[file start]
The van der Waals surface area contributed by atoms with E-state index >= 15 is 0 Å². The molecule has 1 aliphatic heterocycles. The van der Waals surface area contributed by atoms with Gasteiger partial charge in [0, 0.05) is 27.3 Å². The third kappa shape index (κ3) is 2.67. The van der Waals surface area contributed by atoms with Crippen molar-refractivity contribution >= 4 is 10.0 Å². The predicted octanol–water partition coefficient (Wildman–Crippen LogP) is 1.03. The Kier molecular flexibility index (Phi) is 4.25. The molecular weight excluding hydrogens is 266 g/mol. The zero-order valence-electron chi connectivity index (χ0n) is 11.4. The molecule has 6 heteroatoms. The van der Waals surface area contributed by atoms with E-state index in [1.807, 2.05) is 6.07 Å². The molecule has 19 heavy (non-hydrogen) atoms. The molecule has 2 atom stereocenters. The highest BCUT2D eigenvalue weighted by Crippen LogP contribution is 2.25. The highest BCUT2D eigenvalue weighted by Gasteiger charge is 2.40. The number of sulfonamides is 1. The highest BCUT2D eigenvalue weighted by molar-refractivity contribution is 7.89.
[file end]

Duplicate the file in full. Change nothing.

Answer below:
The van der Waals surface area contributed by atoms with E-state index >= 15 is 0 Å². The molecule has 1 aliphatic heterocycles. The van der Waals surface area contributed by atoms with Gasteiger partial charge in [0, 0.05) is 27.3 Å². The third kappa shape index (κ3) is 2.67. The van der Waals surface area contributed by atoms with Crippen molar-refractivity contribution >= 4 is 10.0 Å². The predicted octanol–water partition coefficient (Wildman–Crippen LogP) is 1.03. The Kier molecular flexibility index (Phi) is 4.25. The molecular weight excluding hydrogens is 266 g/mol. The zero-order valence-electron chi connectivity index (χ0n) is 11.4. The molecule has 6 heteroatoms. The van der Waals surface area contributed by atoms with E-state index in [1.807, 2.05) is 6.07 Å². The molecule has 19 heavy (non-hydrogen) atoms. The molecule has 2 atom stereocenters. The highest BCUT2D eigenvalue weighted by Crippen LogP contribution is 2.25. The highest BCUT2D eigenvalue weighted by Gasteiger charge is 2.40. The number of sulfonamides is 1. The highest BCUT2D eigenvalue weighted by molar-refractivity contribution is 7.89.